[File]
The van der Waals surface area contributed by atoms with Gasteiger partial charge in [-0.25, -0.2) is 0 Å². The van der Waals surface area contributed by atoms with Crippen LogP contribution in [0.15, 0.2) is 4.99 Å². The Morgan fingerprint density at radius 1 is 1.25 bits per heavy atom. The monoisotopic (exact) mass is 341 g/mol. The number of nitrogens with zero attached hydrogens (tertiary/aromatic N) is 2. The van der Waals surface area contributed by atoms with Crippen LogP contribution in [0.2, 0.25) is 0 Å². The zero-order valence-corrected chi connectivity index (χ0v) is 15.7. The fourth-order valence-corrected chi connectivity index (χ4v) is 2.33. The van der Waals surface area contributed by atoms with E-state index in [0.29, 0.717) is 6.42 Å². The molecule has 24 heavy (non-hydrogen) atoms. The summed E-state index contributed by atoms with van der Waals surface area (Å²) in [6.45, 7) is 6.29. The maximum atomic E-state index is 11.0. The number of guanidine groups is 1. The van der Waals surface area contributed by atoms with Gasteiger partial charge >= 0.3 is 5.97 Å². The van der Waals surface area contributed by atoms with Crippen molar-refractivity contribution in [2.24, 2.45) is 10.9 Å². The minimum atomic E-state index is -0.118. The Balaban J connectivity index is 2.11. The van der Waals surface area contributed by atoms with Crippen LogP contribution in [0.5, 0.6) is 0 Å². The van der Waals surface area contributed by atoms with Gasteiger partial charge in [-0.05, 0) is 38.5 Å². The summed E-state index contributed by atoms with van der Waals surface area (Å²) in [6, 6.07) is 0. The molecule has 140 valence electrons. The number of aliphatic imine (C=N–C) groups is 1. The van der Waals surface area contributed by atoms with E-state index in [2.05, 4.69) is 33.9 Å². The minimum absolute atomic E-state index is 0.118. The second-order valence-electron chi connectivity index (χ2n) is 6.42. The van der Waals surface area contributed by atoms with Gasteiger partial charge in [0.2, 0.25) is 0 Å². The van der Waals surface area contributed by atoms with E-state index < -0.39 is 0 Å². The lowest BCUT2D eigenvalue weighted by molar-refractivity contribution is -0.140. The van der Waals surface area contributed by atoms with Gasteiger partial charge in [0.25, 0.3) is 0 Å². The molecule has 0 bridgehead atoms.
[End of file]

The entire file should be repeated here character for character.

The van der Waals surface area contributed by atoms with Gasteiger partial charge in [-0.25, -0.2) is 0 Å². The van der Waals surface area contributed by atoms with Crippen LogP contribution in [0.15, 0.2) is 4.99 Å². The Morgan fingerprint density at radius 1 is 1.25 bits per heavy atom. The monoisotopic (exact) mass is 341 g/mol. The number of nitrogens with zero attached hydrogens (tertiary/aromatic N) is 2. The van der Waals surface area contributed by atoms with Crippen LogP contribution in [0.2, 0.25) is 0 Å². The zero-order valence-corrected chi connectivity index (χ0v) is 15.7. The fourth-order valence-corrected chi connectivity index (χ4v) is 2.33. The van der Waals surface area contributed by atoms with E-state index in [0.29, 0.717) is 6.42 Å². The molecule has 24 heavy (non-hydrogen) atoms. The summed E-state index contributed by atoms with van der Waals surface area (Å²) in [6.45, 7) is 6.29. The maximum atomic E-state index is 11.0. The number of guanidine groups is 1. The van der Waals surface area contributed by atoms with Gasteiger partial charge >= 0.3 is 5.97 Å². The van der Waals surface area contributed by atoms with Crippen molar-refractivity contribution in [2.24, 2.45) is 10.9 Å². The minimum atomic E-state index is -0.118. The Balaban J connectivity index is 2.11. The van der Waals surface area contributed by atoms with Crippen LogP contribution in [0.5, 0.6) is 0 Å². The van der Waals surface area contributed by atoms with Gasteiger partial charge in [-0.05, 0) is 38.5 Å². The summed E-state index contributed by atoms with van der Waals surface area (Å²) in [6, 6.07) is 0. The molecule has 140 valence electrons. The number of aliphatic imine (C=N–C) groups is 1. The van der Waals surface area contributed by atoms with E-state index in [2.05, 4.69) is 33.9 Å². The minimum absolute atomic E-state index is 0.118. The second-order valence-electron chi connectivity index (χ2n) is 6.42. The van der Waals surface area contributed by atoms with Gasteiger partial charge in [0.2, 0.25) is 0 Å². The van der Waals surface area contributed by atoms with E-state index < -0.39 is 0 Å². The lowest BCUT2D eigenvalue weighted by molar-refractivity contribution is -0.140. The van der Waals surface area contributed by atoms with Gasteiger partial charge in [0.25, 0.3) is 0 Å². The molecule has 0 bridgehead atoms.